I have no idea what I'm going to accomplish this winter season in terms of White Mountain exploration. The last few years, I've set the bar pretty high only to come up short time and time again. I have a list of things I know I'd like to do and yet it all had to start somewhere. So, on the first official day of Winter, I put the call out for all comers of the UNH OE program to join me of a hike of Mount Tecumseh, better known as the 4003 Foot Peak of Waterville Valley Ski Area. I managed to wrangle one sucker in... and Marion, a Grad Student, was excited to join me on the adventure.
We left the parking lot of the ski area just before 7:30pm and headed out onto the Mt. Tecumseh Trail. The trail was a well packed highway of about a foot of snow down low. Water still flowed freely at the first river crossing but the higher we ascended up the slope, the deeper the snow got and the more frozen the mountain became as snow/ice bridges were forming well on the other two crossings. It was a rather chilly night, with temps hovering around 10 degrees on the mountain with a stiff westerly wind. Being on the eastern slope of the mountain we were well protected.
We enjoyed great conversation as we steadily climbed the mountain. The only thing we could hear besides our heavy breathing and words, was the pumping of the snowmaking fluid lines. The trail climbs ever so steadily before really increasing in grade making for a somewhat steep climb. We bare booted the entire way without the need of snowshoe or traction devices. The spruce trees above 3000 feet looked like a colony of snow people silently watching us as we moved on by. Our headlamps pierced the darkness and lit up the small tunnel of earth we walked through. I warned Marion that as we made the ridge the wind would whip up for sure and to be ready for it.. it didn't disappoint. As we topped out at the Sosman Trail, the wind cranked in out of the West and chilled me to the bone. We kept moving steadily and made our final approach up the summit cone. As we reached the top, We touched the cairn, stepped to the edge of a tiny outlook and shut our headlamps off and enjoyed the millions of lights above.. and the lights of the valley below. Such a surreal experience.. and if anything else, a wonderful moment of silence for busy lives.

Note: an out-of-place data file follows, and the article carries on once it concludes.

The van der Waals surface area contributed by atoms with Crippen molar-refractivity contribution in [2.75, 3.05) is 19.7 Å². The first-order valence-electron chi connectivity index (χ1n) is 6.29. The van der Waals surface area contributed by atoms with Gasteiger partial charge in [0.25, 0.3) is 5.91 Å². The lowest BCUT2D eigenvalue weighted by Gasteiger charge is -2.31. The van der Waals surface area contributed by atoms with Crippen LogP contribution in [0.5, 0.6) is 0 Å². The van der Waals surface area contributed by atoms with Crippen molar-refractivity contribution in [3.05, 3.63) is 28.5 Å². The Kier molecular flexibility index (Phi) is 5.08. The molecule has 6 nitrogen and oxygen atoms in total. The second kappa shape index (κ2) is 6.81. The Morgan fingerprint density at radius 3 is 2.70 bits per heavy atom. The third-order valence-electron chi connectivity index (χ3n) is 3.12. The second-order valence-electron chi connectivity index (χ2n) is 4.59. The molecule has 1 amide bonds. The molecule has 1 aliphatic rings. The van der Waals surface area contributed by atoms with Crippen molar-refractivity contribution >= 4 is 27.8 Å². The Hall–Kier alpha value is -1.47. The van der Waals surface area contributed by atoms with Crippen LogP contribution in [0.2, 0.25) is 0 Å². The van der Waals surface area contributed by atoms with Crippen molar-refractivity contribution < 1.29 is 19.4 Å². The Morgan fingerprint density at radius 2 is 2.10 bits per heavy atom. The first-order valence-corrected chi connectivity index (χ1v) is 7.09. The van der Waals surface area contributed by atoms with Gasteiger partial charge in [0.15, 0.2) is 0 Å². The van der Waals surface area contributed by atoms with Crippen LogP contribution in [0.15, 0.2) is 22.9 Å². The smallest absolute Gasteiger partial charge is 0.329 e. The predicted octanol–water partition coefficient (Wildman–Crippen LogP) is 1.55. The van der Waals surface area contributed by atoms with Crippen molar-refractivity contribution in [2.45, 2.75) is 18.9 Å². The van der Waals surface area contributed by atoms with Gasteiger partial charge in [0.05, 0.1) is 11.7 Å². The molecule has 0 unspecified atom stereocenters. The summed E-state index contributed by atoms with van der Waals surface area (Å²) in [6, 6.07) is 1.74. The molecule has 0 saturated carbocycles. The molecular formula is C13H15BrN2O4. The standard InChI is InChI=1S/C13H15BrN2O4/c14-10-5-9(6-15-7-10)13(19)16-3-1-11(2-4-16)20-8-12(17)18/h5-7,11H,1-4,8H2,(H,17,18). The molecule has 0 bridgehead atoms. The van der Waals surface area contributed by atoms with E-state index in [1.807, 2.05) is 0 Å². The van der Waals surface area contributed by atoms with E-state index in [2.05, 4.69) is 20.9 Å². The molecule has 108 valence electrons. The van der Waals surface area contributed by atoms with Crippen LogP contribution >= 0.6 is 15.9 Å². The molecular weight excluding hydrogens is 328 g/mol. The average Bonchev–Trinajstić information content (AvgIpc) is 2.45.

We turned the headlamps back on and made our way over to the ski area. We knew we had arrived with the sound of the wind moaning as it slide through the open areas of the cell tower. We quietly walked on by and then we stepped out into a frigid open expanse. The ski area's main slopes are wide open allowing us an amazing view of Plymouth, NH and Waterville down below. I led us over to the main slope, I sat down on my sled.. and away I went. With my feet out in front of me and using my hiking pole as a rudder, I steered myself down the mountain side at times excellerating to speeds I was not too fond of yet I laughed out loud like a child. Marion hiked down on the side of caution, negotiating the steep slops by walking at the edge of the forest and the groomed trails, often time slipping into a deep spruce trap. I tried my best to control my speed and to ensure that I didn't injure myself and putting her in a bad situation. At times, I just sat down and slide down the icy groomed slope on my butt. It was great fun.. and we made it to the base of the mountain in about an hour.. a 2 mile sledding run I'll never forget.
I'm not a huge fan of winter, but I'd like to think that I started the winter hiking season on a good note. Now, as soon as the new running tights come in, I can get my feet back on the roads and continue to prepare for the year 2010.. running and mountains.. tons of work to do.